Blues Veteran Walter Trout Releases Blistering New Covers Album

I used to play guitar with a guy some years ago who turned me on to Walter Trout. Recently I happened to be reading a blues compilation magazine which detailed the trials and tribulations of Trout’s hard-partying life. Next thing you know, Christian does this post. So, blogger synchronicity. This album is so good I wouldn’t be surprised if it was not a strong candidate for Blues Album of the Year. So I’ll give the reins over to my fellow blogger today and give him full credit as, well, it’s the Christian thing to do. 🙂

Christian's Music Musings

There’s nothing fishy about Walter Trout. For five decades, the guitarist has played and lived the blues, initially as sideman for the likes of John Lee Hooker, Joe Tax and John Mayall during the ’70s and 80s, and starting from 1989, as a solo artist. Now, Trout has released a covers album aptly titled Survivor Blues, featuring tunes he feels have been underappreciated. Since there are only so many ways you can play the blues, I think it’s all about execution. If you dig electric blues, you’re in for a trout, I mean treat!

Born on March 6, 1951 in Ocean City, N.J., Trout started his career in the Garden State in the late 1960s. In a cool video about the making of Survivor Blues, which is published on his website, Trout recalls how as a 16- or 17-year-old he met B.B. King. After…

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14 thoughts on “Blues Veteran Walter Trout Releases Blistering New Covers Album

    1. Yeah it’s a hot one for sure. Trout is a great player, great tone. I’d forgotten that I once featured one of his tunes. I drove around yesterday listening to it.


        1. BTW, I fully understand your current need to listen to the blues. Looks like Old Blighty will soon be a lonely boat floating out to sea …..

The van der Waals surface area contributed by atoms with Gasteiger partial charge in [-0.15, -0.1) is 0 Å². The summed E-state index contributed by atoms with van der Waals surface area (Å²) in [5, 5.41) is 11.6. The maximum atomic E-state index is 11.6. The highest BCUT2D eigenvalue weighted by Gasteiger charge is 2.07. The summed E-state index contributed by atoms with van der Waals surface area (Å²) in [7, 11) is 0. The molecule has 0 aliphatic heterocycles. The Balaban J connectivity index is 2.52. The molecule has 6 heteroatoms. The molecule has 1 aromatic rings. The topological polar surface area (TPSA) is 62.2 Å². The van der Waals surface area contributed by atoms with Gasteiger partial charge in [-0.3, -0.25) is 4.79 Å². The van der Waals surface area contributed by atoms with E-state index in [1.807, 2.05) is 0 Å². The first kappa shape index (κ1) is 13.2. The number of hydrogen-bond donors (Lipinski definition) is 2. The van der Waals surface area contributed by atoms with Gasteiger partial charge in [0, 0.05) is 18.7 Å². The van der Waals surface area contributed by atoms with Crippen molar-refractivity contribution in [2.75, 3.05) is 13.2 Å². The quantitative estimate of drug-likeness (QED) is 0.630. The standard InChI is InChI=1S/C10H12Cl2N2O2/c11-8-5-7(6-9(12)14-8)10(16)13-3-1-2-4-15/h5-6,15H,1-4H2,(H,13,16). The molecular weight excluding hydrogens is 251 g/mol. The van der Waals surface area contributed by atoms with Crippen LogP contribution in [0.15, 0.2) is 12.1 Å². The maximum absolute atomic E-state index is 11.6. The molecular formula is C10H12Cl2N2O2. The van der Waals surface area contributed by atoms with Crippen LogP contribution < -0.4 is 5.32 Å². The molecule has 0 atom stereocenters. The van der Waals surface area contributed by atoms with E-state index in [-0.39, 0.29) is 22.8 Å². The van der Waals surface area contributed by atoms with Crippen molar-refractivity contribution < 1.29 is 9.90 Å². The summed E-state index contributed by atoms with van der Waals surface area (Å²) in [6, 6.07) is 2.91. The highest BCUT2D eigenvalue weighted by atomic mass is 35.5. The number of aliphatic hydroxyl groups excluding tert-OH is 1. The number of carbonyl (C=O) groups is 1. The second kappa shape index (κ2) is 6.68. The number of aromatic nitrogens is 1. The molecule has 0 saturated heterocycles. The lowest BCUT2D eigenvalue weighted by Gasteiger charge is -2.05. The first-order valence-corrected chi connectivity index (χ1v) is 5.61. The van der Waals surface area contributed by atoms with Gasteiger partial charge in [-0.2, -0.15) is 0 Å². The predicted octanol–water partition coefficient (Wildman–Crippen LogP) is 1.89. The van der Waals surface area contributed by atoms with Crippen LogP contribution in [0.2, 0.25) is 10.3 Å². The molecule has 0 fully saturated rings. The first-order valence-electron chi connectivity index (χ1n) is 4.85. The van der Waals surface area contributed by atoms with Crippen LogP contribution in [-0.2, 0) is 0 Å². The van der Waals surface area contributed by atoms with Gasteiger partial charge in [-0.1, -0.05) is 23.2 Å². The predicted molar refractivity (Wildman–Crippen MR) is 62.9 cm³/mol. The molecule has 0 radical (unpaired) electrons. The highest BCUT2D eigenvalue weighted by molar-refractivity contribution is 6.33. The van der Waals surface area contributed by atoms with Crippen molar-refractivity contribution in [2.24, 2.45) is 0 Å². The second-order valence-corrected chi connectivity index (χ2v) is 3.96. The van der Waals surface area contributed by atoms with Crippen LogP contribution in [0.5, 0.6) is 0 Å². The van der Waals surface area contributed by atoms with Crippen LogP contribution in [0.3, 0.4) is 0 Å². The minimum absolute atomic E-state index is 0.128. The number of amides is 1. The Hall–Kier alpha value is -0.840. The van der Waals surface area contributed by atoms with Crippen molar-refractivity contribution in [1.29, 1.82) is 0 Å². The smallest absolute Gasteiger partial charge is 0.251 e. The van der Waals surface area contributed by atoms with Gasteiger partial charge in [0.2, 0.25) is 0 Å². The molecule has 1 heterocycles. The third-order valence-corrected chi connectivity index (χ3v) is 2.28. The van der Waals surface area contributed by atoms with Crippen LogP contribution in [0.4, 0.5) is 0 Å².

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  1. Thank you, Sir, glad you like the album!

    As oftentimes happens when it comes to my blogging, I came across it coincidentally when my streaming service served up Walter Trout as a listening suggestion.

    I had heard his name before but wasn’t familiar with his music. I feel anybody who is into electric blues is going to dig this album. Trout certainly also appears to have lived the blues, so he’s definitely authentic!


    1. I had actually used a Trout song on one of my previous posts but I forgot. It came up on one of the three thumbnails at the bottom of this post. As to Trout living the blues, yeah true enough. It’s sad, though, that so many blues and jazzmen have felt through the years that legitimacy is ascribed to their playing only if they put themselves through some sort of personal hell. There are legions of jazzmen who got hooked on heroin only because Charlie Parker did.

      And BTW, thank you not only for turning me on to this particular album but also for giving me the day off, writing-wise. 🙂

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  2. As a huge fan of the blues, I love Walter Trout. I came to know his music only because he played at a street fair in Grass Valley, CA where I used to live. If only talent was always rewarded with fortune and fame, he would truly be a rich and famous man.

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    1. I love hearing from big blues fans. I’ve been blogging for over 3 years and for at least the first year I drew a younger crowd that didn’t seem to appreciate it. Over time I’ve gotten more readers who do. Agree that there are many factors that go into what drives fame and fortune. It’s always been really hard though to make it purely on playing blues as it’s such a niche. A great niche, but a niche.

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